Dan Walters

By Dan Walters
Published: Monday, Sep. 15, 2014 – 12:00 am

Those entering old age – psychologically, not necessarily chronologically – often embrace rose-tinted nostalgia, a yearning for times past when, they believe, life was better.

Jerry Brown, at 76 California’s oldest-ever governor and seeking a fourth term, revealed that tendency in an interview with Bloomberg News as he recounted his efforts to establish a military-oriented charter school as mayor of Oakland.

“I wanted discipline,” he told reporter Michael Marois. “I wanted the Army in the classroom, uniforms, marching, yes sir. I wanted to re-create the Catholic school of the 1950s. When I went to school at St. Ignatius High School, Eisenhower was president and Pius XII was the pope and we had a Republican, Elmer Robinson, as the mayor of San Francisco. This was a world that worked and it worked well.”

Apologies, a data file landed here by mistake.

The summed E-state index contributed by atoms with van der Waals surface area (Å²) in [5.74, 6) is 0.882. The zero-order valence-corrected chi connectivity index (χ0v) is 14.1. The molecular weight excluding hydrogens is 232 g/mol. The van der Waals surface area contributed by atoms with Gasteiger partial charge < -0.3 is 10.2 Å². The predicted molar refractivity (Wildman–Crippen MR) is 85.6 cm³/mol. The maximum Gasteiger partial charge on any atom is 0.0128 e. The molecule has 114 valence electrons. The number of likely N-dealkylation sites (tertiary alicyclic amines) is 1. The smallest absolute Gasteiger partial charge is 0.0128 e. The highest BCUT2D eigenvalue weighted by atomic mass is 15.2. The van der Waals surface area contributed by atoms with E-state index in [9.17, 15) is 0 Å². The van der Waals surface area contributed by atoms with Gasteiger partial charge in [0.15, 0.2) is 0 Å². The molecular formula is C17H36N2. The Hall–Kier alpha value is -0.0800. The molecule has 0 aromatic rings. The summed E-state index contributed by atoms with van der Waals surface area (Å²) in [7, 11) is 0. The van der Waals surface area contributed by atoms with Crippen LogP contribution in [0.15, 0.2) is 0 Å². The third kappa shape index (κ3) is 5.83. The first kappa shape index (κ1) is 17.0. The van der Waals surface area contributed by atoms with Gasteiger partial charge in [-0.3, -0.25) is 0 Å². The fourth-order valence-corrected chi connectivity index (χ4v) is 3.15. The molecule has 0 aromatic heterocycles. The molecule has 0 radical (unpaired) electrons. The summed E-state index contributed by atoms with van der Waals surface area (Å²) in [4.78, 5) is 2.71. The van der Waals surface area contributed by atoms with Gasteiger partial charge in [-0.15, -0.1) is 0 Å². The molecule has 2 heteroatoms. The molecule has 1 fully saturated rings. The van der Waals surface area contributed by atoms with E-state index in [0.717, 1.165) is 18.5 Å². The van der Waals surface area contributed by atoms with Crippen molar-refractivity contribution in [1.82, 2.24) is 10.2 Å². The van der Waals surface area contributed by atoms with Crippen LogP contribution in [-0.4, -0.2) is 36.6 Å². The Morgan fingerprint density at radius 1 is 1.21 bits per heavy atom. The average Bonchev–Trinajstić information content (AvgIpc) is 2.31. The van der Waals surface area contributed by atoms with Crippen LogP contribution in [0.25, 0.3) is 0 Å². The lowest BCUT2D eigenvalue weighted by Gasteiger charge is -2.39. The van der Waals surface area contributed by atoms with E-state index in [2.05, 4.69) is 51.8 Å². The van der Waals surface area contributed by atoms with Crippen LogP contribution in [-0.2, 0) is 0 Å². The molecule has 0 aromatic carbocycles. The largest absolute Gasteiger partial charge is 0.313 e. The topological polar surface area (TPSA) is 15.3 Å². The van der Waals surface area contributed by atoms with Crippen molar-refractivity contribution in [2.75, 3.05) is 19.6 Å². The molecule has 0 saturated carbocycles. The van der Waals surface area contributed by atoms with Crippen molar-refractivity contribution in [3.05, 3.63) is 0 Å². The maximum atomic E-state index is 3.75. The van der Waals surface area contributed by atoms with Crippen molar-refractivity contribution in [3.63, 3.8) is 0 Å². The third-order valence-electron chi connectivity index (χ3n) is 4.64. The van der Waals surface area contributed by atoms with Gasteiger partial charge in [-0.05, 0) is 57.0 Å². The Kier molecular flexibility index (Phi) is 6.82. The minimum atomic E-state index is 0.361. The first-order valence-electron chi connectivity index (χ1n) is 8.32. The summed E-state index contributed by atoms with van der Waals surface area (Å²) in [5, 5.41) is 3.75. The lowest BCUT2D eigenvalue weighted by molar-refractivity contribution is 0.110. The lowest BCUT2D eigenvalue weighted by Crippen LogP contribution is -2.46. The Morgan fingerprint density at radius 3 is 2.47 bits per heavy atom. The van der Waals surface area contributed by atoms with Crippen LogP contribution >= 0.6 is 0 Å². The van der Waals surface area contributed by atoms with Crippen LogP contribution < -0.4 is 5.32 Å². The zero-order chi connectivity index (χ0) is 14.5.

Say what?

It may have worked well for the pampered son of a prominent political family whose father, Pat Brown, was attorney general and soon to become governor.

But it didn’t work well for black Americans suffering the indignities and violence of segregation in the American South, for their cousins under apartheid in South Africa, for the hundreds of millions under repressive communist regimes in Asia and Eastern Europe, for low-caste Indians or for peons in Mexico.

It didn’t work well for gay and lesbian Americans who were jailed for their sexual orientations, for women in abusive marriages or who sought birth control or for migrant farmworkers in California.

How about Pope Pius XII, whom Brown sees as part of that better world? His Holy See included World War II, and while he certainly was not a Nazi sympathizer, scholars are still debating why he maintained a public silence as Adolf Hitler’s regime systematically murdered 6 million Jews.

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